“Indra of Tibet” is not a widely recognized term or concept in mainstream sources related to Tibetan culture, mythology, or religion. However, I can provide information on Indra as known in the broader context of Hindu and Buddhist traditions, and how similar deities or concepts might relate to Tibetan beliefs.

Indra in Hinduism

In Hindu mythology, Indra is the king of the gods and ruler of the heavens. He is the god of rain and thunderstorms, wielding a lightning bolt known as Vajra. Indra plays a significant role in the Rigveda, which is one of the oldest texts in any Indo-European language. He is known for his many adventures and battles with demonic entities to maintain order and dharma.

Indra in Buddhism

In Buddhism, Indra (known as Śakra or Śakradevānām Indra in Sanskrit) is considered a guardian deity who presides over the Trāyastriṃśa heaven, which is located on the top of Mount Meru. He is seen as a protector of the Dharma, attending and supporting the Buddha and his teachings. His role is more subdued in Buddhism compared to Hinduism, focusing on protection and devotion rather than leadership among the gods.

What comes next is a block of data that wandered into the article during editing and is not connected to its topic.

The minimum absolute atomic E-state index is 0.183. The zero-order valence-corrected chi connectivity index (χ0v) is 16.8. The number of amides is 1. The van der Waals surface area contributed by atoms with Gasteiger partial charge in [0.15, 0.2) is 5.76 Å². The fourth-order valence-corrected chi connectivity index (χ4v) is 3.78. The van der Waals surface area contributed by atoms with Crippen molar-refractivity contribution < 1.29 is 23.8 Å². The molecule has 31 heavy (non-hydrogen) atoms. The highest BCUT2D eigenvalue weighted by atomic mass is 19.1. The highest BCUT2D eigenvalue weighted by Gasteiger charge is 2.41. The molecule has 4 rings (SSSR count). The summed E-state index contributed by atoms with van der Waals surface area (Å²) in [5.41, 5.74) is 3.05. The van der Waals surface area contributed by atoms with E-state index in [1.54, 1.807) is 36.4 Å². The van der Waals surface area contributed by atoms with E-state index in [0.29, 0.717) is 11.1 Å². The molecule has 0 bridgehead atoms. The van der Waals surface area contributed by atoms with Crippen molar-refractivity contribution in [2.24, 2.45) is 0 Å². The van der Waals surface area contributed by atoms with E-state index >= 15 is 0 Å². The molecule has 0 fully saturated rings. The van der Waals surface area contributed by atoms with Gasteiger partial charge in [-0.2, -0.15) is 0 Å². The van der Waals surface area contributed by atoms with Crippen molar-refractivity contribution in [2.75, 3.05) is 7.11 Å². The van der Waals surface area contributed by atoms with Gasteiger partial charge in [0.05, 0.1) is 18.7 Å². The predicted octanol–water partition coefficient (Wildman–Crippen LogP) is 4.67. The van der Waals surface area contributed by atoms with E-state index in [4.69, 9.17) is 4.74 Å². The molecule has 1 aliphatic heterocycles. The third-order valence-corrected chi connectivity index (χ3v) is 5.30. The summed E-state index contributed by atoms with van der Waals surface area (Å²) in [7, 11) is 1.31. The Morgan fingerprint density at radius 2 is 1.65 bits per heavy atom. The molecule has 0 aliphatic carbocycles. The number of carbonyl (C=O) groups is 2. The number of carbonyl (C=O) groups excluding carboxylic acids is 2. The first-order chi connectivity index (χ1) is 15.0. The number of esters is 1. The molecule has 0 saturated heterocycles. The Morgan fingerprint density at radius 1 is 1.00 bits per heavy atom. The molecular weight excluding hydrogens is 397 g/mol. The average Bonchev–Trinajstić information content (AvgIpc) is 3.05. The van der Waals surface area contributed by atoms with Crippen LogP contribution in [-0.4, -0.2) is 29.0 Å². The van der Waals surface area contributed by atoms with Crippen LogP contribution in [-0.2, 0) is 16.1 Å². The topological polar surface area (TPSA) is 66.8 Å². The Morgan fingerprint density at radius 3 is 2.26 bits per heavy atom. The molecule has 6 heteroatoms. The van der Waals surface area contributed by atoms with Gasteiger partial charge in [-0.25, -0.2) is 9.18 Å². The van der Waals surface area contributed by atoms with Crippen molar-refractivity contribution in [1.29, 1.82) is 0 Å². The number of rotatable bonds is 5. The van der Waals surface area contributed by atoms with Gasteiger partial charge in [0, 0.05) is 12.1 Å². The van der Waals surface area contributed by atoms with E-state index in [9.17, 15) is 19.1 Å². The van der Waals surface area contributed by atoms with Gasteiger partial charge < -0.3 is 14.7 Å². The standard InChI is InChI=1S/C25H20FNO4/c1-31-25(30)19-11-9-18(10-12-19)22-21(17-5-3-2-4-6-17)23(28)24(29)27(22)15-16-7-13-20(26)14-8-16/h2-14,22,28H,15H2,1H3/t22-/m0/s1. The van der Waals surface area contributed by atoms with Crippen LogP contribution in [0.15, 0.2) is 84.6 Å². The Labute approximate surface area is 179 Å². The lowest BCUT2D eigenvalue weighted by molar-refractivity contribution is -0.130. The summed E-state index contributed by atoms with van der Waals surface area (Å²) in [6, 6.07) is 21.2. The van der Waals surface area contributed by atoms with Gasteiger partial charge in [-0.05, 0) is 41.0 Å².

Tibetan Buddhism

In Tibetan Buddhism, the figure of Indra might be integrated into the pantheon in a manner similar to other forms of Mahayana Buddhism. Tibetan Buddhism includes a vast array of deities, spirits, and bodhisattvas, many of which are shared with Hindu and traditional Buddhist beliefs but adapted to local practices and interpretations. Indra would likely be considered one of the many divine beings who protect the Dharma and support practitioners.